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To have the first day of Sukkot coinciding with the weekly Shabbat, is the most excellent kind of double blessing that one can imagine. It is like receiving a tray with two plates covered with lids, so that you can’t see what is inside. When you open the one lid, you find the most delicious meal, exquisitely and carefully prepared, exactly to your own taste. And when you open the other lid, you find a precious and shiny bright diamond, worth tens of thousands of rands and accompanied by a small note: This is for you!!
On its own, the Shabbat is filled with meaning and blessing. Isaiah 58 says it is a day of delight – not just delight in anything but delight in Yahweh. It is a day to be esteemed because on this day even the Creator of all things and all creatures, rested from his work. It is a day to be kept set-apart for Yahweh because, among other things, it was given as a sign of recognition for the followers of Yahweh, so that the people outside may know and say to one another: Look at these people – they are keeping the seventh day set-apart – they must be a special kind of people!

Now today, on top of that, it is also the first day of the feast of Sukkot. And we are instructed in Scriptures to set aside the first day of Sukkot. We should not be engaged in servile work. That is: work related to our occupation or source of income – or any kind of work that has the potential of keeping us away from the feast, or causing us to cut short on the feast, and everything that goes along with the feast. I have an idea that there are still people – even among ourselves – who still believe silently that the feast days are a convenient optional, a nice-to-have, definitely not a commandment, in the strict sense of the word. This, I have to say, is not the truth. Keepings the feasts is a full blooded Scriptural commandment. And it is not even a commandment given by a man. It is a commandment given by no one less than Yahweh, the Almighty. This is the primary motivation for us to keep the feasts. But there is an even bigger and much more rewarding motivation: The motivation that Yahweh has instituted these feasts as his appointments with mankind and that His appointment will never lead to disappointment! Listen to this again: His appointment will never lead to disappointment! He has set his mind upon blessing us during this feast. The only question is whether we are here to receive his blessing!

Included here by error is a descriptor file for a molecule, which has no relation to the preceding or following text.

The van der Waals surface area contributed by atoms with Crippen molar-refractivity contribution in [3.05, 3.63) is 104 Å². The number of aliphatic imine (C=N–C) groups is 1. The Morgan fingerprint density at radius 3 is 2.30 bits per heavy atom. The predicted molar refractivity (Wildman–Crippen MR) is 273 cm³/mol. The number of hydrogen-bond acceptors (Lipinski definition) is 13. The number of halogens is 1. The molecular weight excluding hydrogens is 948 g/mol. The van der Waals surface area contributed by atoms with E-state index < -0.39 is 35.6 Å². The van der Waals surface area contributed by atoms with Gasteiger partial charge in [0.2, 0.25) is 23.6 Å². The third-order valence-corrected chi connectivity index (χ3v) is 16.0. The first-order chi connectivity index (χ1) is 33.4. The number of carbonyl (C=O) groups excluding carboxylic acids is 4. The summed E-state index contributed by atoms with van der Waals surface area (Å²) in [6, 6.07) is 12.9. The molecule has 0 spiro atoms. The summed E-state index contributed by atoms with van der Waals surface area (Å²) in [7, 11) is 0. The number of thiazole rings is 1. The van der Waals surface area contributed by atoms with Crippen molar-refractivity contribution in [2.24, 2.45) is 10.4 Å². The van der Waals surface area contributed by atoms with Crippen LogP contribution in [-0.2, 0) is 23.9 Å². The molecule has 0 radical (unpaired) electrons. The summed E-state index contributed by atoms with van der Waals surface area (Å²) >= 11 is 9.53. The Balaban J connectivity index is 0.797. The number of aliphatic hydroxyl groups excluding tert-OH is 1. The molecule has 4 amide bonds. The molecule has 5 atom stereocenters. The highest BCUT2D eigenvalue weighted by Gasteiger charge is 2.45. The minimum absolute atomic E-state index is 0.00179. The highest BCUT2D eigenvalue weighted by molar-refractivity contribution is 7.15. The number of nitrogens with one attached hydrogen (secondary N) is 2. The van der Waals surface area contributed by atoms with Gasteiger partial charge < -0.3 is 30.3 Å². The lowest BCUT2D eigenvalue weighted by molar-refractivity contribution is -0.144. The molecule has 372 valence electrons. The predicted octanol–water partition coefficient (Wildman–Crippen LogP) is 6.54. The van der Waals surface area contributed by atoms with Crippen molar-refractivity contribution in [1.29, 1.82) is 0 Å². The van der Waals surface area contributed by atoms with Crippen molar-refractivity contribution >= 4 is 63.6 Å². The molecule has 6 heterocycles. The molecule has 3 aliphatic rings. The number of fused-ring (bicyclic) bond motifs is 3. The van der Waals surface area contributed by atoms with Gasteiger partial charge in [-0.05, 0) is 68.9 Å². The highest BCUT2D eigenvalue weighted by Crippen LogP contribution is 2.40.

On this day, Scriptures are telling us, we should be glad and cheerful and exited – on this day especially, but also for the next seven days. The question is why? Why is there such a huge emphasis on joyfulness when this feast of Sukkot comes into the picture? Scriptures give us a twofold reason: Our gladness is based upon what Yahweh had done to us, and spoken to us, and given to us, BEFORE the feast. Remember, this is one of the harvest feasts. We are here to bless and acknowledge Yahweh for his provision, for the fruit of our labours and for the abundance out of his hand – even if there were times, leading up to this feast, when we had suffered – not only financially, but also in other areas. Look, we are here today! We are sitting among others in this house or some place else in front of a computer or a cell phone and we are taking part in this service. We are alive! We are taken care of! We are filled with expectation. We are filled with the completeness of the words of Scriptures. Isn’t that all Yahweh’s doing? Are his blessings and his gifts and his answers to prayer over the past few months not more than enough reason to rejoice on this day?

But the second reason for rejoicing, apart from what happened in the months leading up to this feast, are the things that are still to take place – the things that have not yet happened – things of the future. Just listen to these words from Deuteronomy 16:13-15 “Perform the Festival of Sukkot for seven days after the ingathering from your threshing-floor and from your winepress, and you shall rejoice in your festival, you and your son and your daughter, and your male servant and your female servant, and the Levite and the stranger and the fatherless and the widow who are within your gates. For seven days you shall celebrate to Yahweh your Elohim in the place which Yahweh chooses, because Yahweh your Elohim will bless you in all your increase and (He will bless you) in all the work of your hands, and you shall be only rejoicing!”

During the days of Sukkot, and especially on this important first day, we rejoice together over that which Yahweh had done in the past, up to this day, and that which He is going to do in the future. Just as He has taken care of us up till this day, He is going to take care of us in the days to come. Elohim WILL bless you in all your increase! Elohim WILL bless you in all the work of your hands! The word “increase” here is not telling the full story. It comes from a word meaning to go or come, to apply, to attain, to bring forth, to come up against, to befall and to enter. Our gladness today is based upon the certainty that where ever we may come or go, whatever the work of our hands may bring forth, whatever we may receive or attain, whoever we may come up against, where ever we may dare to enter, what ever kind of good things and bad things may befall us, YAHWEH WILL SURELY BLESS US! And the fact is, He has already blessed us far more than what we deserve. He sent his Son to dwell among us – so we read in John 1:14. The word for “dwell” in that verse is, quite literally, “tabernacle”. Yahweh sent his Son to TABERNACLE among us. He made his Son experience the temporariness of this life, so we may one day experience the eternity of the life that He had given us as an inheritance! If that is not a reason for us to rejoice abundantly, there is nothing else left in this world to be glad about!